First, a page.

US president Joe Biden will make his first overseas trip as US president this week, determined to convince allies and adversaries "America is back" after four years under former president Donald Trump.
Having laid out a vision of the 21st century as a struggle between democracy and autocracy, Mr Biden's one-on-one meetings will include the prime ministers of Britain and Belgium and strongmen from Russia and Turkey.
The 78-year-old, whose foreign policy experience runs deeper than any US president before him, steps into an arena where China is on the rise and where Mr Trump forced once unthinkable questions about whether Washington can be trusted.
"What Biden and many of the other members of his team will have been hearing from those countries who they are trying to persuade to do this or that is, 'How can we take America's word for it?'" said Sir Peter Westmacott, a former British ambassador to the US.
"Look what happened to the Iran nuclear deal: it got torn up by the next president.
"What happens if there's another Trump or a Trump clone in the White House in four years' time? What's the point of reaching an agreement with you guys at this stage when it's not worth the paper it's printed on?
“ So I think they are conscious that harm has been done to America’s reputation as a reliable ally.”
After four and a half months of a hectic domestic agenda, Mr Biden is out to make up for lost time on the international front.
And whereas the first country Mr Trump visited was autocratic Saudi Arabia, his successor's tour through Britain, Belgium and Switzerland sends its own signal.
Mr Biden will meet British prime minister Boris Johnson on June 10th to "affirm the enduring strength of the special relationship" between the US and UK, the White House said.
It will be the leaders’ first meeting in person and has potential for awkwardness. In 2019 Mr Biden called Mr Johnson a “physical and emotional clone” of Trump.
Westmacott, author of the book They Call it Diplomacy, observed that Mr Biden “did not think Brexit was a good idea, did not appreciate some of the gratuitous insult language from Boris in the past about Democratic colleagues and did not appreciate much the pretty clear message they gave that they’d be very happy in No 10 with four more years of Trump. So there’s that to be parked and managed.”
The agenda is likely to include the coronavirus pandemic, a global corporation tax initiative, the challenge of China, the Iran deal and the UN climate conference in Glasgow in November.
Famously proud of his Irish ancestry, Mr Biden has warned that any UK-US trade deal is “contingent” on respect for the Good Friday Agreement.
Mr Westmacott added: "I suspect there will be, from Biden's point of view, not just 'How's Brexit going?' but also marking the prime minister's card on the Northern Ireland dimension. It really does matter to Biden, who's got strong Irish Catholic credentials. He'll want some reassurance that the prime minister does get the point."
Leon Panetta, a former defense secretary and CIA director, said: "It's a chance for Joe Biden to put some meat on the bone in terms of the United States getting back to the role of world leadership.
“There’s no question that trust in the United States was badly impacted by the Trump administration in the way he handled our alliances.”
Mr Biden must heal the damage done, Mr Panetta acknowledged. “He can, but he’s probably dealing with allies that are trying to figure out whether this is just another passing phase in the United States’s foreign policy or something more permanent.”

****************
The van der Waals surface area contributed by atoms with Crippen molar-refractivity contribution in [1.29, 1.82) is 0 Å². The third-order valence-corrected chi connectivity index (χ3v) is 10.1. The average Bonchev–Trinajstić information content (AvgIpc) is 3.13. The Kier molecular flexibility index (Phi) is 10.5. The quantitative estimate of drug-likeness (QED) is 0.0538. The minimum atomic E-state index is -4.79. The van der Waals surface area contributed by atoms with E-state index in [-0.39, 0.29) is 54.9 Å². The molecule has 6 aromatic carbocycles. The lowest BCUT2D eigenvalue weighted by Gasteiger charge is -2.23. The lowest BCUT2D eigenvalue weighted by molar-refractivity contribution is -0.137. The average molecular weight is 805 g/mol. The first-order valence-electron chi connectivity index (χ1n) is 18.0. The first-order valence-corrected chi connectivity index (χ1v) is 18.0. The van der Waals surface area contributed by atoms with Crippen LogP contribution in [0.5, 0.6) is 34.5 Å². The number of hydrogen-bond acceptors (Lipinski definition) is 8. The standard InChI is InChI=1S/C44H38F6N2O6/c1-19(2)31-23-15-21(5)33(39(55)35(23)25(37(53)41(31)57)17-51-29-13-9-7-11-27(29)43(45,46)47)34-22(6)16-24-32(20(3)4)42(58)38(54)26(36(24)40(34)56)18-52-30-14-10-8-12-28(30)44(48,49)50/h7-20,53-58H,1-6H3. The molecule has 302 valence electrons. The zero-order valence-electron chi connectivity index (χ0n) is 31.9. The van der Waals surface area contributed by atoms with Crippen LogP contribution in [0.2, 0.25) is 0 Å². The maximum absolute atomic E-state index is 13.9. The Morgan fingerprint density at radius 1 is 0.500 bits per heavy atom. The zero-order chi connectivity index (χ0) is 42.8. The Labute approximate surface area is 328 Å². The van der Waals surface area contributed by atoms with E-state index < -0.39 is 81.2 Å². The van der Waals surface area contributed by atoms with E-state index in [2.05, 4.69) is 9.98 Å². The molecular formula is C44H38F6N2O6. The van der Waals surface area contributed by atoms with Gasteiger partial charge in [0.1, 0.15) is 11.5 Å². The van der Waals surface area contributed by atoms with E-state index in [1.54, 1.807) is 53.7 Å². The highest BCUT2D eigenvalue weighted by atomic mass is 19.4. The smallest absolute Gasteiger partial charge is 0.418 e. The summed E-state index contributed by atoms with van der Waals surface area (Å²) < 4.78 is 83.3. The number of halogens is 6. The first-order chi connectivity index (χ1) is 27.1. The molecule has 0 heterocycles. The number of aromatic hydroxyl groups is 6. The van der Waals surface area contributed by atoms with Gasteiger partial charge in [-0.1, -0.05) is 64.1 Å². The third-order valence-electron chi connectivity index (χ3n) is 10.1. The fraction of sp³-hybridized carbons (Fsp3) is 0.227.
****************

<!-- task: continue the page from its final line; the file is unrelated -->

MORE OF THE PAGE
World leaders spent four years second-guessing Trump’s practical application of the “madman theory” of diplomacy, some massaging his ego, others keeping him at arm’s length. All may now breathe a sigh of relief.
John Bolton, a former national security adviser to Mr Trump, said: "The takeaway for the other members of the G7 and the world at large is not that America was ever away; it's that Donald Trump is a complete anomaly in American history and what Biden represents is a return to normalcy with a centre-left Democratic president.
"It's not a normalcy that I agree with but a normalcy comparable on his side to, say, George W Bush on the Republican side. Trump has no ideology. He represents no coherent thinking. There is no Trumpism. He is an aberration. So in that sense, that should be comforting to the other G7."
On June 13th, Mr Biden and his wife, Jill Biden, will meet the Queen at Windsor Castle, her first in-person encounter with a foreign leader in more than a year.
It will mean the 95-year-old monarch has met all but one of the 15 presidents during her reign - Lyndon B Johnson being the exception.
Jen Psaki, the White House press secretary, asked on Thursday: "Who among us wouldn't want to meet the Queen?"
Mr Biden then travels to Brussels take part in a Nato summit on June 14th, a chance to revive America's commitment to collective security.
He also meets Recep Tayyip Erdogan, weeks after Mr Biden's recognition of the 1915 Armenian genocide opened what the Turkish president called a "deep wound" in already strained relations.
Brussels hosts Biden for an EU-US summit on June 15th, an opportunity to celebrate America's return to the Paris climate agreement and shape a common approach to China. The president will also meet King Philippe of Belgium and the prime minister, Alexander De Croo.
Finally, Mr Biden will head to Geneva for a potentially chilly encounter with Vladimir Putin on June 16th.
Mr Biden said in February he had warned the Russian leader that “the days of the United States rolling over in the face of Russia’s aggressive actions - interfering with our elections, cyberattacks, poisoning its citizens - are over”. In March, Mr Biden assented to a description of Mr Putin as a “killer”. - Guardian